The four islands of the Charente peninsula are as attractive as each other. Their natural environment, their sunshine, their history, their beautiful beaches, their good living forge their identity and make them enviable and enticing places to live and visit. For a weekend or holidays, it is the dream destination.
The île de Ré is 30 km long and 5 km wide. It is surrounded by the clear, warm waters of the Gulf Stream. It has golden sandy beaches, white houses, hollyhocks and mimosas, salt marshes, small characterful villages, vineyards, pine maritime forests and holm oaks, and thalassotherapy (seawater therapy) centres. The île de Ré appeals to everyone. The island also attracts many celebrities. The eastern side of the island is farmed: fruit and vegetables, vines and the famous “Grenailles” potatoes (new potatoes).
Once you cross the bridge, you can cycle, from village to village, making some stops on the beautiful fine sandy beaches. You can do the same thing by car. Non-residents pay a toll on the bridge.
Rivedoux-plage is at the entrance to the island and has beautiful beaches and oyster farms. Heading towards the D35, you reach Prée Fort then Châteliers abbey. This is a former Cistercian abbey built during the 12th century and restored in a Gothic style during the 15th century. Today, only the façade and walls remain. The abbey is attached to the commune of La Flotte, a former fishing village and listed “plus beau village de France” (one of the most beautiful villages in France).
Saint–Martin-de-Ré is in some respect the capital of the island. The harbour and its alleyways are full of charm. Its fortifications were modified by Vauban and are listed as a Unesco World Heritage site. Close by, Barbette park overlooks the sea. The citadel still houses common law prisoners. Located in a 16th century building, the Museum Ernest-Cognacq (named after Ernest-Cognacq, a native of the île de Ré and founder of La Samaritaine Department store in Paris) has an exhibition of île de Ré heritage and artefact collection. The Church of Saint-Martin, once fortified, offers a fantastic panorama over the island from its bell tower. The vistas are worth climbing 117 steps.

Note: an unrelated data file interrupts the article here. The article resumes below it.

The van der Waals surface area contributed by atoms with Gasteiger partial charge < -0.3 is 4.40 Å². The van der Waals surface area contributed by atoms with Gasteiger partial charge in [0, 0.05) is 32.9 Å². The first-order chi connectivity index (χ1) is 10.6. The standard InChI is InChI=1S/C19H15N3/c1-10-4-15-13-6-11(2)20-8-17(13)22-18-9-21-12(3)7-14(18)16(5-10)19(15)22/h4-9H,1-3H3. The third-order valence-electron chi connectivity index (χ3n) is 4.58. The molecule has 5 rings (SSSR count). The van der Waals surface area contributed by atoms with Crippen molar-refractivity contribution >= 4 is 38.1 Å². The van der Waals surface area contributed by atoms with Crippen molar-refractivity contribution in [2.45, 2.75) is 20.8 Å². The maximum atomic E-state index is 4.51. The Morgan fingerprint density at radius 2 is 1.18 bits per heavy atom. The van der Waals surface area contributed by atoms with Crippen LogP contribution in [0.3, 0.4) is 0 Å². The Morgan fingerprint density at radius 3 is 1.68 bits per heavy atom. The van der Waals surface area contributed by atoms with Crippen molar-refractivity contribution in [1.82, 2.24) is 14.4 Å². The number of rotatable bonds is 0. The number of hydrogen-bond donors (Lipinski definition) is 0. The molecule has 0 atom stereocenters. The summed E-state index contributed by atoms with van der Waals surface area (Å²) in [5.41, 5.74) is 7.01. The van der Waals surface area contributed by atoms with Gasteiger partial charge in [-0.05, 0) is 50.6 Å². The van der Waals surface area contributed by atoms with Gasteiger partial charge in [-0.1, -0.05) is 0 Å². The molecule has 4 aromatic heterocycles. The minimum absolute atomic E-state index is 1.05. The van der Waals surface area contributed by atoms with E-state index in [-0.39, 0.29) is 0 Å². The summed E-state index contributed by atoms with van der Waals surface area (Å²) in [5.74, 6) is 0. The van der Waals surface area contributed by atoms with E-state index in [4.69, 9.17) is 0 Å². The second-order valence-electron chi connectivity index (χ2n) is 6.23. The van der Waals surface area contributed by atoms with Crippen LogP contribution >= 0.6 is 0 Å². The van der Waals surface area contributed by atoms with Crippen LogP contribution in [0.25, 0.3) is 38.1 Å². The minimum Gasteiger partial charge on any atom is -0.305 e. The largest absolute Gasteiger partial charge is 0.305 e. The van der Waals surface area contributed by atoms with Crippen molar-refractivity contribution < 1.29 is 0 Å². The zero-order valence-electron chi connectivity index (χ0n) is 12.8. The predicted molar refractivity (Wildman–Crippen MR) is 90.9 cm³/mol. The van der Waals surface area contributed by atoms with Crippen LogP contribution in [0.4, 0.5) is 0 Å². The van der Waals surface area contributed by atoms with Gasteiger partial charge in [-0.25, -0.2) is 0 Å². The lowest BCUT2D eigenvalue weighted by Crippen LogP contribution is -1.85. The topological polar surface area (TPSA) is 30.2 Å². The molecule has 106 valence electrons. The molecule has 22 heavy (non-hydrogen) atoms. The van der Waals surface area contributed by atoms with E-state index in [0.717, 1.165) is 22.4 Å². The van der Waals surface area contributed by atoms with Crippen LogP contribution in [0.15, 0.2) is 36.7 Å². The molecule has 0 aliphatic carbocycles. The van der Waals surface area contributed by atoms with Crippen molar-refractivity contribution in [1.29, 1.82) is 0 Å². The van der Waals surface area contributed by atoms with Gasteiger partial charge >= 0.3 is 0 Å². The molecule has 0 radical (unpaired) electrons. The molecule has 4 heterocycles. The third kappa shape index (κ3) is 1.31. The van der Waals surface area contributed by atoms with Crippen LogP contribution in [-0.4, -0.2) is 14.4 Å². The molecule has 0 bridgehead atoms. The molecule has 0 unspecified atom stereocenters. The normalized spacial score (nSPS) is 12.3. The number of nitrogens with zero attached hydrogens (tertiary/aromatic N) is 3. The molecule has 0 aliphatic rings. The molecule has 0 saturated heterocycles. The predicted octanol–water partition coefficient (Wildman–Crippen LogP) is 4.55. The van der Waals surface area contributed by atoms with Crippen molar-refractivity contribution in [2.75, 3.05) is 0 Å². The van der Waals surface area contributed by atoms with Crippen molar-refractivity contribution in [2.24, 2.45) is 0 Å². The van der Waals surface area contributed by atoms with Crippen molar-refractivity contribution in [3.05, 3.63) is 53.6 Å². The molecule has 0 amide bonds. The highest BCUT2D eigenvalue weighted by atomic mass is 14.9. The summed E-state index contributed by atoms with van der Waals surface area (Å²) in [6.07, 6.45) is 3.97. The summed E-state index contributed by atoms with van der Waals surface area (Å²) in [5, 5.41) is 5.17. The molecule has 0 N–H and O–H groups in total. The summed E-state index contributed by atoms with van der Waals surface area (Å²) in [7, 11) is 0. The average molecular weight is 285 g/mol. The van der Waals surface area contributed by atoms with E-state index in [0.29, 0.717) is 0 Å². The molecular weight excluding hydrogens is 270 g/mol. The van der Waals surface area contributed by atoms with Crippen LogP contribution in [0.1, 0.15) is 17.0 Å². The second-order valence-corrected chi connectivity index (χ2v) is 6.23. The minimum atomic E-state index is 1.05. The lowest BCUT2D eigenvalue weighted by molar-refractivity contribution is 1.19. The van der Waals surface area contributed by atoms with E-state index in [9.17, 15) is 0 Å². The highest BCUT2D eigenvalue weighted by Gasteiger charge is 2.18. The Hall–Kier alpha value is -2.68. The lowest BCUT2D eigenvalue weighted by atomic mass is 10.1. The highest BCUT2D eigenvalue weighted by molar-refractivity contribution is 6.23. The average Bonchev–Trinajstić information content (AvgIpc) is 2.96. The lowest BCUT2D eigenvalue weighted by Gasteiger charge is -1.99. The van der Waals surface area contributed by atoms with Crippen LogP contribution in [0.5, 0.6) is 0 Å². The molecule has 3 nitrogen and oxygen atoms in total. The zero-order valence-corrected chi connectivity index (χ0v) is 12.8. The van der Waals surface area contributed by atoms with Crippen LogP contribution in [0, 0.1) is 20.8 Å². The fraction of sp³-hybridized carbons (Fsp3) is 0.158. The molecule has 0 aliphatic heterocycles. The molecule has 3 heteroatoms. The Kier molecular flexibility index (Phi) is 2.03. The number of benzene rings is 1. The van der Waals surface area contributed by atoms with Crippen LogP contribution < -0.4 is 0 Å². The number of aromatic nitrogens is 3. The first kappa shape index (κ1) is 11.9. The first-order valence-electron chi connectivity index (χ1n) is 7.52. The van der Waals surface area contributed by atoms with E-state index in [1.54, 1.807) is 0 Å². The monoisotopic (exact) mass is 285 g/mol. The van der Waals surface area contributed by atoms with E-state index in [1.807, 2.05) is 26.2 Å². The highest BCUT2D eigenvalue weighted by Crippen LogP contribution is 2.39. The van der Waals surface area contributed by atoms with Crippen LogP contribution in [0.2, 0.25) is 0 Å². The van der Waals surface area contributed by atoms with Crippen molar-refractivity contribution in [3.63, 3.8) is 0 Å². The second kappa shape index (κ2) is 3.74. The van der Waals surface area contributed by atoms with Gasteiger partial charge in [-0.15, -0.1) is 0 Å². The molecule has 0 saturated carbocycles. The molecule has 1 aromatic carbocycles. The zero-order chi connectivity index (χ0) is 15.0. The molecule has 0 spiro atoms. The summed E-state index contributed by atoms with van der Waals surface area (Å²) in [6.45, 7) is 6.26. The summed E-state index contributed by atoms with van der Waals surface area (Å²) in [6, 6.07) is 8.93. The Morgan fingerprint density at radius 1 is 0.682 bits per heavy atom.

Going north you will reach a small road that winds through the salt marshes (visit the saline ecomuseum) to the village of Loix, situated on a peninsula on the island. It makes a picturesque place to stop. A loop of 10 km leads to a tide mill, once used to clean the salt at Grouin point.
Ars en Ré has many boats in its marina. The village is listed "plus beau village de France" (most beautiful villages in France). The bell tower of the church of Saint Etienne has uncommonly been painted black and white. This is because it was used as a marker for the sailors before the building of lighthouses.
At the extreme eastern side of the island, the village of Saint-Clément des Baleines, was created out of six hamlets. Overlooked by the 57 metre high Phare des Baleines (the whales’ lighthouse) it offers a superb panorama. The village is situated between the Côte Sauvage (Wild Coast) and the large fine sandy beach of La Conche, on the borders of the forest.
Les Portes en Ré is situated on the north west of the island between forests and salt marshes. It is also the departure point for visiting the Lilleau nature reserve of the Niges which is full of hundreds of species of birds. “Maison du Fier” (house of the proud) houses exhibitions, and a little further into the famous “Bois de Trousse Chemise” sung by the renowned French singer Charles Aznavour.
La Couarde sur mer is at the centre of the island. Bordered to the south by a large fine sandy beach, Couarde sur mer is ideal for nautical sports
The village has the only music kiosk on the island.
Bois-plage en Ré is located on the south coast of the island. Its large beaches, sand dunes and pine trees form an ideal setting.
Sainte-Marie de Ré is the oldest village on the island.
It is the largest island off the Charente Maritime coast. The île d’Oléron is 30 km long and 6 km wide. Beaches, oysters farms, marshes, state-owned forests, sand dunes, cliffs…There are many different places to see on one island. The Atlantic Ocean is a fantastic playground to practice many different water sports. The île d’Oléron can be reached by a bridge (no toll) built in 1966. There are 100 km of cycling paths which have been created to explore the island. On the west coast, the île d’Oléron is calm and ideal for family swimming. A wild coast, more exposed to the winds and waves and perfect for surfing, can be found on the eastern side.